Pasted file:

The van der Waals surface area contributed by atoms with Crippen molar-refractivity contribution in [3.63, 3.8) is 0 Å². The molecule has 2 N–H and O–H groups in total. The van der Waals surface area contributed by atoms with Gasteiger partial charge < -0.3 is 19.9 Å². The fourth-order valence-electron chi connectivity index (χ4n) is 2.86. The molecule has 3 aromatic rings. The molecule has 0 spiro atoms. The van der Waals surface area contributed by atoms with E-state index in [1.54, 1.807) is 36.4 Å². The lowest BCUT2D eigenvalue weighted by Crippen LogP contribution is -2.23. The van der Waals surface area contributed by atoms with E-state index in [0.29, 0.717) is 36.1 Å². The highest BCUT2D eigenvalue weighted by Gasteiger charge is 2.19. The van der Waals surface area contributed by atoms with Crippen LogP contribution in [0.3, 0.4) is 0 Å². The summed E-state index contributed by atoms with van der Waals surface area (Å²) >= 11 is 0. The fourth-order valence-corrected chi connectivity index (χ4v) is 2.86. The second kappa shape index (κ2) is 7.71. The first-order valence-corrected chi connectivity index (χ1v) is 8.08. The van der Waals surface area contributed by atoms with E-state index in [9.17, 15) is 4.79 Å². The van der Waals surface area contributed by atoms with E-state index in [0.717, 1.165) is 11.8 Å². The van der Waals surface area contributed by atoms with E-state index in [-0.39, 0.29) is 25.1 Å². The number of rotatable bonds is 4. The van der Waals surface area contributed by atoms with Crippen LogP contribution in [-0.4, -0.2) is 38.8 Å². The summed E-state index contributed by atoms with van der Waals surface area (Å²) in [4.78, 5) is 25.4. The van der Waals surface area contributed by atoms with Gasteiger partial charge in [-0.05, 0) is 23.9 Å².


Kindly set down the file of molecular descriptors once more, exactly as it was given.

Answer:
The van der Waals surface area contributed by atoms with Crippen molar-refractivity contribution in [3.63, 3.8) is 0 Å². The molecule has 2 N–H and O–H groups in total. The van der Waals surface area contributed by atoms with Gasteiger partial charge < -0.3 is 19.9 Å². The fourth-order valence-electron chi connectivity index (χ4n) is 2.86. The molecule has 3 aromatic rings. The molecule has 0 spiro atoms. The van der Waals surface area contributed by atoms with E-state index in [1.54, 1.807) is 36.4 Å². The lowest BCUT2D eigenvalue weighted by Crippen LogP contribution is -2.23. The van der Waals surface area contributed by atoms with E-state index in [0.29, 0.717) is 36.1 Å². The highest BCUT2D eigenvalue weighted by Gasteiger charge is 2.19. The van der Waals surface area contributed by atoms with Crippen LogP contribution in [0.3, 0.4) is 0 Å². The summed E-state index contributed by atoms with van der Waals surface area (Å²) >= 11 is 0. The fourth-order valence-corrected chi connectivity index (χ4v) is 2.86. The second kappa shape index (κ2) is 7.71. The first-order valence-corrected chi connectivity index (χ1v) is 8.08. The van der Waals surface area contributed by atoms with E-state index in [9.17, 15) is 4.79 Å². The van der Waals surface area contributed by atoms with E-state index in [0.717, 1.165) is 11.8 Å². The van der Waals surface area contributed by atoms with E-state index in [-0.39, 0.29) is 25.1 Å². The number of rotatable bonds is 4. The van der Waals surface area contributed by atoms with Crippen LogP contribution in [-0.4, -0.2) is 38.8 Å². The summed E-state index contributed by atoms with van der Waals surface area (Å²) in [4.78, 5) is 25.4. The van der Waals surface area contributed by atoms with Gasteiger partial charge in [-0.05, 0) is 23.9 Å².